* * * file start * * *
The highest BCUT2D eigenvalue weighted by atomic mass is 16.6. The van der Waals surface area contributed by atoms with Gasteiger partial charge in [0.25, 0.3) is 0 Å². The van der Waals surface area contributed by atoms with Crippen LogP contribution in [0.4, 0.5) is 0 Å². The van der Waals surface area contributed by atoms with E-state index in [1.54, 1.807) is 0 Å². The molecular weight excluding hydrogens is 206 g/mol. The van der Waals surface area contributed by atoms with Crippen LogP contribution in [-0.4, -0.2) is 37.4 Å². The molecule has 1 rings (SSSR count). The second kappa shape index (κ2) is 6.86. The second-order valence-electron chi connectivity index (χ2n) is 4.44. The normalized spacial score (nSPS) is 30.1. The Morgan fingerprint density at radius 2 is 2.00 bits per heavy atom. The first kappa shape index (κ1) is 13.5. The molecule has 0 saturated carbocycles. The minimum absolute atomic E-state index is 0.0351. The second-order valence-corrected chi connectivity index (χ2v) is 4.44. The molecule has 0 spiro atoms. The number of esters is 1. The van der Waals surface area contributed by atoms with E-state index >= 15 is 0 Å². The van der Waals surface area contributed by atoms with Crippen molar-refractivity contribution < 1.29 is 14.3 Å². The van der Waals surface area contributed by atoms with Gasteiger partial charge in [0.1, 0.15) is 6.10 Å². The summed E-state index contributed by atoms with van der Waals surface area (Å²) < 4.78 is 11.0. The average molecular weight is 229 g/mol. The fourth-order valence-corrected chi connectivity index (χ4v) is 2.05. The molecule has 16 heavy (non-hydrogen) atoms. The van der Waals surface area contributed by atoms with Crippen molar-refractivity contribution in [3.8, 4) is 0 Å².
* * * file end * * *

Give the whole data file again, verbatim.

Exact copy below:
The highest BCUT2D eigenvalue weighted by atomic mass is 16.6. The van der Waals surface area contributed by atoms with Gasteiger partial charge in [0.25, 0.3) is 0 Å². The van der Waals surface area contributed by atoms with Crippen LogP contribution in [0.4, 0.5) is 0 Å². The van der Waals surface area contributed by atoms with E-state index in [1.54, 1.807) is 0 Å². The molecular weight excluding hydrogens is 206 g/mol. The van der Waals surface area contributed by atoms with Crippen LogP contribution in [-0.4, -0.2) is 37.4 Å². The molecule has 1 rings (SSSR count). The second kappa shape index (κ2) is 6.86. The second-order valence-electron chi connectivity index (χ2n) is 4.44. The normalized spacial score (nSPS) is 30.1. The Morgan fingerprint density at radius 2 is 2.00 bits per heavy atom. The first kappa shape index (κ1) is 13.5. The molecule has 0 saturated carbocycles. The minimum absolute atomic E-state index is 0.0351. The second-order valence-corrected chi connectivity index (χ2v) is 4.44. The molecule has 0 spiro atoms. The number of esters is 1. The van der Waals surface area contributed by atoms with E-state index >= 15 is 0 Å². The van der Waals surface area contributed by atoms with Crippen molar-refractivity contribution < 1.29 is 14.3 Å². The van der Waals surface area contributed by atoms with Gasteiger partial charge in [0.1, 0.15) is 6.10 Å². The summed E-state index contributed by atoms with van der Waals surface area (Å²) < 4.78 is 11.0. The average molecular weight is 229 g/mol. The fourth-order valence-corrected chi connectivity index (χ4v) is 2.05. The molecule has 16 heavy (non-hydrogen) atoms. The van der Waals surface area contributed by atoms with Crippen molar-refractivity contribution in [3.8, 4) is 0 Å².